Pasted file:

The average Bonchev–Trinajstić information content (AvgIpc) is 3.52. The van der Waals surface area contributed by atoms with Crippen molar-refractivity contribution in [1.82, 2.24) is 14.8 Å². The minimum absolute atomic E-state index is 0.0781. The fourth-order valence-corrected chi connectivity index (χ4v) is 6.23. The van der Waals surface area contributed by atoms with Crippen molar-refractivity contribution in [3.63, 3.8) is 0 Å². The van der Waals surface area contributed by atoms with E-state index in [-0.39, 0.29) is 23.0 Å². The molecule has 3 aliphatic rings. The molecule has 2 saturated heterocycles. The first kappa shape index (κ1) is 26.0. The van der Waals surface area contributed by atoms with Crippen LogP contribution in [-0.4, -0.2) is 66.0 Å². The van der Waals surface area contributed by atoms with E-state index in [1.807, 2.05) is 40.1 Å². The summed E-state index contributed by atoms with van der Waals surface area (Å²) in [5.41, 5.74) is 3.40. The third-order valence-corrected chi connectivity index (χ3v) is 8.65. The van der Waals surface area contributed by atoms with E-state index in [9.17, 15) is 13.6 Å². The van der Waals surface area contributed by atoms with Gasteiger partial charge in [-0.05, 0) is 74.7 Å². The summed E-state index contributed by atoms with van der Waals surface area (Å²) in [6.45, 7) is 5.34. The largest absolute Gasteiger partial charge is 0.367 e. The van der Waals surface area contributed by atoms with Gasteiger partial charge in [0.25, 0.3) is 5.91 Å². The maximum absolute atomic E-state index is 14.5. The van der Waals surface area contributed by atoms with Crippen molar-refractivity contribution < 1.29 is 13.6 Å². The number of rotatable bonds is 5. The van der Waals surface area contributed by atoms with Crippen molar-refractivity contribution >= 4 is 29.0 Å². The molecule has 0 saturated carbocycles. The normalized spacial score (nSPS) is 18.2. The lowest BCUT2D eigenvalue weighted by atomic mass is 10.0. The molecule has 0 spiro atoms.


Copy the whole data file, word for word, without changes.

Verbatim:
The average Bonchev–Trinajstić information content (AvgIpc) is 3.52. The van der Waals surface area contributed by atoms with Crippen molar-refractivity contribution in [1.82, 2.24) is 14.8 Å². The minimum absolute atomic E-state index is 0.0781. The fourth-order valence-corrected chi connectivity index (χ4v) is 6.23. The van der Waals surface area contributed by atoms with Crippen molar-refractivity contribution in [3.63, 3.8) is 0 Å². The van der Waals surface area contributed by atoms with E-state index in [-0.39, 0.29) is 23.0 Å². The molecule has 3 aliphatic rings. The molecule has 2 saturated heterocycles. The first kappa shape index (κ1) is 26.0. The van der Waals surface area contributed by atoms with Crippen LogP contribution in [-0.4, -0.2) is 66.0 Å². The van der Waals surface area contributed by atoms with E-state index in [1.807, 2.05) is 40.1 Å². The summed E-state index contributed by atoms with van der Waals surface area (Å²) in [5.41, 5.74) is 3.40. The third-order valence-corrected chi connectivity index (χ3v) is 8.65. The van der Waals surface area contributed by atoms with E-state index in [9.17, 15) is 13.6 Å². The van der Waals surface area contributed by atoms with Gasteiger partial charge in [-0.05, 0) is 74.7 Å². The summed E-state index contributed by atoms with van der Waals surface area (Å²) in [6.45, 7) is 5.34. The largest absolute Gasteiger partial charge is 0.367 e. The van der Waals surface area contributed by atoms with Gasteiger partial charge in [0.25, 0.3) is 5.91 Å². The maximum absolute atomic E-state index is 14.5. The van der Waals surface area contributed by atoms with Crippen molar-refractivity contribution < 1.29 is 13.6 Å². The number of rotatable bonds is 5. The van der Waals surface area contributed by atoms with Crippen molar-refractivity contribution >= 4 is 29.0 Å². The molecule has 0 saturated carbocycles. The normalized spacial score (nSPS) is 18.2. The lowest BCUT2D eigenvalue weighted by atomic mass is 10.0. The molecule has 0 spiro atoms.